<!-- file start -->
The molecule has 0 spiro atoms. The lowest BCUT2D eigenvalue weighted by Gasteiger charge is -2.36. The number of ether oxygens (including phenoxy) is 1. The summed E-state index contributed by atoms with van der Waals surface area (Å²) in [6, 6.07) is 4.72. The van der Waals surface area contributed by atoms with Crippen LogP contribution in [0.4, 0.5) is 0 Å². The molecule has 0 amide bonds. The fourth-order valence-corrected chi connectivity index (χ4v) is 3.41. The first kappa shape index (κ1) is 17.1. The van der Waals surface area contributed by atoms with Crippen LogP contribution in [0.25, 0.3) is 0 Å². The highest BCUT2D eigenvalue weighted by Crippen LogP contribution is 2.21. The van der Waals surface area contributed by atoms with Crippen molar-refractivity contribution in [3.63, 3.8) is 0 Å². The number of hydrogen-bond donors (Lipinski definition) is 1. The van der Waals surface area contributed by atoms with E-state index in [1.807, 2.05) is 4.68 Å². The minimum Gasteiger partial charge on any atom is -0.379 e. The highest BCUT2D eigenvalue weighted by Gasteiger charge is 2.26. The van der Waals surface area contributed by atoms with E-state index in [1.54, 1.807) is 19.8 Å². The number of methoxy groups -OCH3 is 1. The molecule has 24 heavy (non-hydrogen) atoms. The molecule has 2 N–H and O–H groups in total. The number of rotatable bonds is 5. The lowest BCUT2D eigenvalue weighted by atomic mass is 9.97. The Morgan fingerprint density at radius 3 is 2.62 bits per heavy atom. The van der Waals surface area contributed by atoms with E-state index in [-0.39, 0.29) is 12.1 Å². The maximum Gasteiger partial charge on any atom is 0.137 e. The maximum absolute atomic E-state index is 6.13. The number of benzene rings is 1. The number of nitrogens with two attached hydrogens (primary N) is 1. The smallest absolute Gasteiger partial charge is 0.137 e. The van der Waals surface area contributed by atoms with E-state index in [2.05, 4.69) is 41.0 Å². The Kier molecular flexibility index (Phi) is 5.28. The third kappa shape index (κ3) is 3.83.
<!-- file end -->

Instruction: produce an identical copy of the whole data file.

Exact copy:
The molecule has 0 spiro atoms. The lowest BCUT2D eigenvalue weighted by Gasteiger charge is -2.36. The number of ether oxygens (including phenoxy) is 1. The summed E-state index contributed by atoms with van der Waals surface area (Å²) in [6, 6.07) is 4.72. The van der Waals surface area contributed by atoms with Crippen LogP contribution in [0.4, 0.5) is 0 Å². The molecule has 0 amide bonds. The fourth-order valence-corrected chi connectivity index (χ4v) is 3.41. The first kappa shape index (κ1) is 17.1. The van der Waals surface area contributed by atoms with Crippen LogP contribution in [0.25, 0.3) is 0 Å². The highest BCUT2D eigenvalue weighted by Crippen LogP contribution is 2.21. The van der Waals surface area contributed by atoms with Crippen molar-refractivity contribution in [3.63, 3.8) is 0 Å². The number of hydrogen-bond donors (Lipinski definition) is 1. The van der Waals surface area contributed by atoms with E-state index in [1.807, 2.05) is 4.68 Å². The minimum Gasteiger partial charge on any atom is -0.379 e. The highest BCUT2D eigenvalue weighted by Gasteiger charge is 2.26. The van der Waals surface area contributed by atoms with E-state index in [1.54, 1.807) is 19.8 Å². The number of methoxy groups -OCH3 is 1. The molecule has 24 heavy (non-hydrogen) atoms. The molecule has 2 N–H and O–H groups in total. The number of rotatable bonds is 5. The lowest BCUT2D eigenvalue weighted by atomic mass is 9.97. The Morgan fingerprint density at radius 3 is 2.62 bits per heavy atom. The van der Waals surface area contributed by atoms with E-state index in [-0.39, 0.29) is 12.1 Å². The maximum Gasteiger partial charge on any atom is 0.137 e. The maximum absolute atomic E-state index is 6.13. The number of benzene rings is 1. The number of nitrogens with two attached hydrogens (primary N) is 1. The smallest absolute Gasteiger partial charge is 0.137 e. The van der Waals surface area contributed by atoms with E-state index in [2.05, 4.69) is 41.0 Å². The Kier molecular flexibility index (Phi) is 5.28. The third kappa shape index (κ3) is 3.83.